Top 10 Best Football Player Nicknames


Colorful football player nicknames are a big part of the game’s history. Here are ten professional football players and their unique gridiron monikers. And yes, all ten men are members of the Pro Football Hall of Fame in Canton, Ohio…

1. Harold “Red” Grange (1903-1991)/”The Galloping Ghost,” “The Wheaton Ice Man”

Big things were always in store for Red Grange, who earned 16 varsity letters in football, track, basketball, and baseball during his four years at Wheaton (Illinois) High School. Grange later became a star running back for the University of Illinois and George Halas’ Chicago Bears. It was Chicago American sportswriter Warren Brown who dubbed Grange “The Galloping Ghost.” Grange was also known as “The Wheaton Ice Man,” a nickname he had acquired while working as an ice toter in his hometown.

Harold “Red” Grange (1903-1991)/”The Galloping Ghost

Autographed photo: Harold “Red” Grange “The Galloping Ghost.”

2. Dick Lane (1928-2002)/”Night Train”

Dick Lane made his National Football League debut in 1952 as a defensive back for the Los Angeles Rams, where he set a single-season record of 14 interceptions, a feat which has yet to be equaled or surpassed. Lane later played for the Chicago Cardinals and the Detroit Lions. One of the fiercest defensive backs ever to play the game, Dick Lane reportedly acquired his famous nickname of “Night Train” due to his fear of flying. Rather than boarding the chartered airplane with the rest of the team, Lane would depart on the night train following Friday’s practice so he could join the squad the next day in the opposing city.

Dick Lane (1928-2002)/"Night Train"

Promotional photo: Dick “Night Train” Lane

3. Elroy Hirsch (1923-2004)/”Crazy Legs”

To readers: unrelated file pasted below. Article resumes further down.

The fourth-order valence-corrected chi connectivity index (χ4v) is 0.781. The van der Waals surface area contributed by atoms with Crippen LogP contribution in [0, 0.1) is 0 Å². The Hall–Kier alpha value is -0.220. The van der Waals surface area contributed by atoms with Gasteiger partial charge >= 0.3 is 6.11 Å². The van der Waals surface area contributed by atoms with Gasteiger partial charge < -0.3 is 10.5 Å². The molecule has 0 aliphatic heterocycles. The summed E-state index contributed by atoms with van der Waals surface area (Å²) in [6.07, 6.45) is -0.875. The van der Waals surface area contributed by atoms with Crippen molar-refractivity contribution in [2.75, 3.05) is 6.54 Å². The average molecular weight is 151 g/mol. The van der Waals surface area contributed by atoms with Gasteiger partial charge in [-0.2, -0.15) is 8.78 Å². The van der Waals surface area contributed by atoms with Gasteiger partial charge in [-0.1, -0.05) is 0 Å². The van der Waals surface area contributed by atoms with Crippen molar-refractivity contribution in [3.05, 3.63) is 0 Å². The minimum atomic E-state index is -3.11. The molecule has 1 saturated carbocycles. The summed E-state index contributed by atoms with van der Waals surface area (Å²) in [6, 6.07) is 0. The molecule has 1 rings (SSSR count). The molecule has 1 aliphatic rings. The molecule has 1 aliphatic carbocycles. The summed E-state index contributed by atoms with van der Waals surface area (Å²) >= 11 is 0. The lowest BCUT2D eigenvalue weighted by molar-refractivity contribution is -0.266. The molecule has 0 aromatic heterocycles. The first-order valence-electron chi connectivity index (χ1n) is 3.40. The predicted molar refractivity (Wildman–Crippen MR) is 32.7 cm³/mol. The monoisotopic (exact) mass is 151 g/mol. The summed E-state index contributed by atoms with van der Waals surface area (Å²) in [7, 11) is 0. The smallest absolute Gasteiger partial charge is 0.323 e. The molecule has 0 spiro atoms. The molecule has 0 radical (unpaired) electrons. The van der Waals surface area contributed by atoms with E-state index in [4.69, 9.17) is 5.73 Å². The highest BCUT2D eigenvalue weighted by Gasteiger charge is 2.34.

Elroy Hirsch played his collegiate ball at Wisconsin and Michigan. While at the latter, Hirsch lettered in four sports for the Wolverines (football, basketball, baseball, track) during the 1943-44 school year. Picked #5 in the first round of the 1945 NFL draft, Hirsch went on to play pro ball for the Chicago Rockets and the Los Angeles Rams, earning Pro Bowl honors three times. Elroy Hirsch earned his famous nickname of “Crazy Legs” courtesy of Chicago Daily News sportswriter Francis Powers, who in 1942 described Wisconsin running back as such: “His crazy legs were rotating in six distinct ways, all simultaneously; he resembled a hysterical duck.” Hirsch later played himself in the 1953 Hollywood sports biopic Crazy Legs.

Elroy Hirsch (1923-2004)/"Crazy Legs"

1950 Bowman football card: Elroy “Crazy Legs” Hirsch

4. Paul Hornung (1935-)/”Golden Boy.”

A star running back for the Notre Dame Fighting Irish, Paul Hornung won the Heisman Trophy in 1956. The first selection in the 1957 NFL Draft, Hornung, went on to play for the Green Bay Packers, leading the league in scoring for three straight seasons (1959-61). Hornung was known as “Golden Boy,” a nickname that took a hit in 1963 when he and Alex Karras were suspended for one year by commissioner Pete Rozelle for betting on NFL games and associating with “undesirables.”

Paul Hornung (1935-)/"Golden Boy."

1957 Topps football card: Paul Hornung, “Golden Boy.”

5. Joe Namath (1943-)/”Broadway Joe,” “Joe Willie.”

Joe Namath played his collegiate ball for Paul “Bear” Bryant at the University of Alabama. The #1 pick in the 1965 AFL Draft, Namath went on to star for the New York Jets, guaranteeing (and subsequently delivering) victory in 1969’s Super Bowl III against the heavily-favored Baltimore Colts. The flashy Namath was the epitome of NFL bling and opulence during the 1960s and early ’70s, more than earning his nickname “Broadway Joe,” a moniker given to him by Jets teammate Sherman Plunkett.

Joe Namath (1943-)/"Broadway Joe," "Joe Willie."

Autographed limited edition art: “Broadway Joe” Namath

6. Sammy Baugh (1914-2008)/”Slingin’ Sammy”